I just had a look at some of your other work - wow nice - I can totally see a board in your style of my design haha - but in order for the board to be big enough to fit your pieces it would probably take six+ (?) segments. Yikes. Still, it's cheaper than using the actual gemstones ;)
Well, to be honest, making a board isn't all that tough/resource costly. You should message me. I'd be happy to talk about making you a board.
I am looking for someone to print a board and the pieces. I would definitely pay you. Please let me know if your interested.
Right, it wouldn't serve an orientation purpose, but I could imagine (in context to how my version plays) the red and green serving as the orientation colors and blue being less commonly distributed (but evenly) and saying they count as water. It wouldn;t be much of a stretch to then say that movements that would go through water tiles stop there, or even that orthogonal moves are stopped in blue and diagonal moves aren't (giving further special power to the dragon, trebuchet, and catapult without having to write in more "special effects). I'd have to play it out that way, but I'm all for giving it a shot. It really only complicates things by one additional step, and for me, minimizing the the complication, maximizing the fun dynamism of play, and sticking to the information given in the books are three completely equal parts of the goal with this thing.

As for a different geometry, I see a lot of people interpreting the squares as hexes. The problem I see with these builds is that it requires you to give almost RPG-like stat lines to your pieces to differentiate their movement ranges (and usually attack powers and special abilities or terrain type considerations), which just doesn't suit a game made in an emulated medieval setting. Not to mention that, from an engineering standpoint, a board derived from hexagons feels too advanced to me as well.
Yup. All true. I'm just obsessing, maybe I've read too much too fast :)

One other observation: On at least one occasion it is spoken of spearmen and crossbowmen in plural when making a move:

"Tyrion advanced his spearmen [plural]. Qavo replied with his light horse [singular]. Tyrion moved his crossbowmen [again:plural] up a square ..."
which makes me wonder again if there are supposed to more figures of some pieces or not: maybe the "spearmen" and "crossbowmen" are just one piece, maybe with special abilities (like being able to attack more than one field). Else
I don't this is inconsistent with the idea that all of those moves are single pieces - if you have a piece representing a group of crossbowmen or spearmen, etc. And the term 'horse', is, believe, often used as a collective term to describe a group of mounted soldiers.
Yeah, and there's lots of ways to take that. One is that each piece represents any number of troops. So, a single spearman would technically be 10s to 100s of spearmen (pretty common terms for war games and board games alike). The reason I'm led to believe that there are multiples of pieces are the entries that elude to there being so, like "putting elephants in the mountain passes." While "elephants" could be pluralized to represent one piece, the mountain passes wouldn't be, saying that a common strategy is to place multiple mountains in front of your keep and put elephants between them. Because of this, we know there are multiple elephant pieces, and if the elephants are one of the most powerful pieces (something else we know from the texts), then it stand to reason that there are multiples of the lesser pieces.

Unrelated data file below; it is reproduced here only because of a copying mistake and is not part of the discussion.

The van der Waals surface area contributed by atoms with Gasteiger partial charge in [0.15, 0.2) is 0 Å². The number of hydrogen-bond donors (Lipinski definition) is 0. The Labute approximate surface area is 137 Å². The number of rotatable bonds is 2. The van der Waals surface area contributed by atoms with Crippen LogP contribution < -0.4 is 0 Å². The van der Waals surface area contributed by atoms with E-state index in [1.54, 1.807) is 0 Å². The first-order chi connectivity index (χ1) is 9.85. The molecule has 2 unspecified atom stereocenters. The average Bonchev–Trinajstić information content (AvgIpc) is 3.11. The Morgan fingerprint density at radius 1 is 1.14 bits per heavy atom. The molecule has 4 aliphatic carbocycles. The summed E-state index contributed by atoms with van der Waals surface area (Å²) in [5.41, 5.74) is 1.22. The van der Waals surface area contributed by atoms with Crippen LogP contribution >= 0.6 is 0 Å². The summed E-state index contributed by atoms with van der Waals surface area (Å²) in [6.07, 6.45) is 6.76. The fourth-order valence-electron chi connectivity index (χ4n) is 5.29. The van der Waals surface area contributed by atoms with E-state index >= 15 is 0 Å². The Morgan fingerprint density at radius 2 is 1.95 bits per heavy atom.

This game is awesome, can't stop playing it ever since I printed it! Just one question, when the keep is destroyed does it stay on the game board or is it removed as a capture?
Hey, god to hear! Yes, the keep is removed when its destroyed, along with anything left in reserves (which may include the king = victory). I might need to clarify that better in the rules sheet. I've found that its pretty cool how the board opens up and tactics change once the keep ( a rather dominating piece) is gone. Oh, and one kind of fun way to remember that the king is in there is to place him on top of the keep as long as he's in reserves. We've been doing that in our games lately.
Thanks for the reply! I also place the king on top of the keep :) I was also wondering if the light horse could be used to capture the king in the first go. This would happen if the light horse was placed at the back of the keep on one side, and on the other the king is also at the back of the keep, therefore the light horse could go straight through and capture him.
Oh yeah, gotta watch out for those light horses! They're so tricky, but we've started to adapt to their strategy in our games. Most of the time we play with the king in the keep, though we all have different strategies for guarding our backs. Some of my friends put their mountains in a line back there, though I tend to put "lesser" pieces back there (like conscripts and spearmen) and maybe an elephant (seeing as they're all but invulnerable when they're well supported) as light horse deterrent. Nobody wants to lose a light horse to take a lesser piece. I've seen lots of different strategies though.